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Living Machines

But this may only be a stopgap measure on the road to developing completely synthetic sentience. Machine intelligence - fully equal (and quickly superior) to human intelligence in its ability to reason, to create, to amuse - is a frequent staple of science fiction as well as being a popular prognostication of technology futurists. There seems little reason to believe that it will not be realized. Silicon life, in the form of machine intelligence, would be free not only from the frailties and brief lifetimes of biology, but of greater import would not be constrained to the undirected and slow change of Darwinian evolution. A machine intent upon, say, increasing its memory, could do so by simply building and inserting more circuitry. It could improve itself by design, evolving in a Lemarckian, rather than a Darwinian manner. This would, of course, quickly result in vastly improved machinery.

I do not consider this scenario unlikely. Many technologically advanced cultures will disperse, thereby ensuring their survival. Survival will then give these societies the time to engineer synthetic intelligence, capable of rapid and directed self-evolution. Biological intelligence may indeed be rare. It may be “unlikely.” But even if this scenario has played out only rarely in the ten billion years of galactic history, it would have widespread consequences. Those consequences arise because such advanced intelligences could spread out.

The classic Drake Equation, as we have noted, assumes that the extraterrestrials will remain in the solar system of their origin. This is not unreasonable, assuming that the aliens are mortal beings with lifetimes short compared to the time needed to bridge the distances between the stars. Interstellar travel for biological beings is problematic (despite the suggestions of Hollywood) given the high speed necessary to achieve a tolerably short trip. But such restraints will not apply to machine intelligence. Even at non-relativistic speeds (~1% the speed of light), such sentience could spread throughout the galaxy within a few tens of millions of years. This is, of course, a thousand times less than the age of the galaxy, so there has been plenty of time for it to have occurred. Intelligence could have rapidly dispersed.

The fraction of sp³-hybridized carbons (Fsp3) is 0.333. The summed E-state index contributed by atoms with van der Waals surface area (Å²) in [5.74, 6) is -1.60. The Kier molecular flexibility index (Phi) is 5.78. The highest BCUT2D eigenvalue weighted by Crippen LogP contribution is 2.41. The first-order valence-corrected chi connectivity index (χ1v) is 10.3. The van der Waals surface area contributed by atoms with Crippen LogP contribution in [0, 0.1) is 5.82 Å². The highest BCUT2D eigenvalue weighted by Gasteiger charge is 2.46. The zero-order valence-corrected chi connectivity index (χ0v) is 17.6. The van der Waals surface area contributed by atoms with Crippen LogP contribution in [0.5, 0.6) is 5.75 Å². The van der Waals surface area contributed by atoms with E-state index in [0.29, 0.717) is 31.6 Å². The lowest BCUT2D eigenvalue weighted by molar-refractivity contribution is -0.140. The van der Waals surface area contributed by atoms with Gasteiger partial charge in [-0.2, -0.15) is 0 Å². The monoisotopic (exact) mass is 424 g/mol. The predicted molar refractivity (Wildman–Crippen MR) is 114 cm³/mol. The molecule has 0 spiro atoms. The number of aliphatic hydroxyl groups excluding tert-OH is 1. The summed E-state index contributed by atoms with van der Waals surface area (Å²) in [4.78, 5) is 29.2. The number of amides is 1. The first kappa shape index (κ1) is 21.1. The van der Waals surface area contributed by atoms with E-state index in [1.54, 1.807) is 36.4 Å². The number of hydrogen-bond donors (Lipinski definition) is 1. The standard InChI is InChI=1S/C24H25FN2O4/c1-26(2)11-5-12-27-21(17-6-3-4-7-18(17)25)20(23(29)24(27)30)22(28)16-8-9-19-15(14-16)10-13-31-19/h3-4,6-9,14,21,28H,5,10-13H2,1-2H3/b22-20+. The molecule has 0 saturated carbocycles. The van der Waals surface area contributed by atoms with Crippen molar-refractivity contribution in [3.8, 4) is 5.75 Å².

Contributed by: Dr. Seth Shostak

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Are We Alone? Topic Index
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Living Machines

A Rare Intelligence?
The Possibilities of a Signal
The Drake Equation
Human Dispersion
The Fermi Paradox
Doing the Experiment


Seth Shostak

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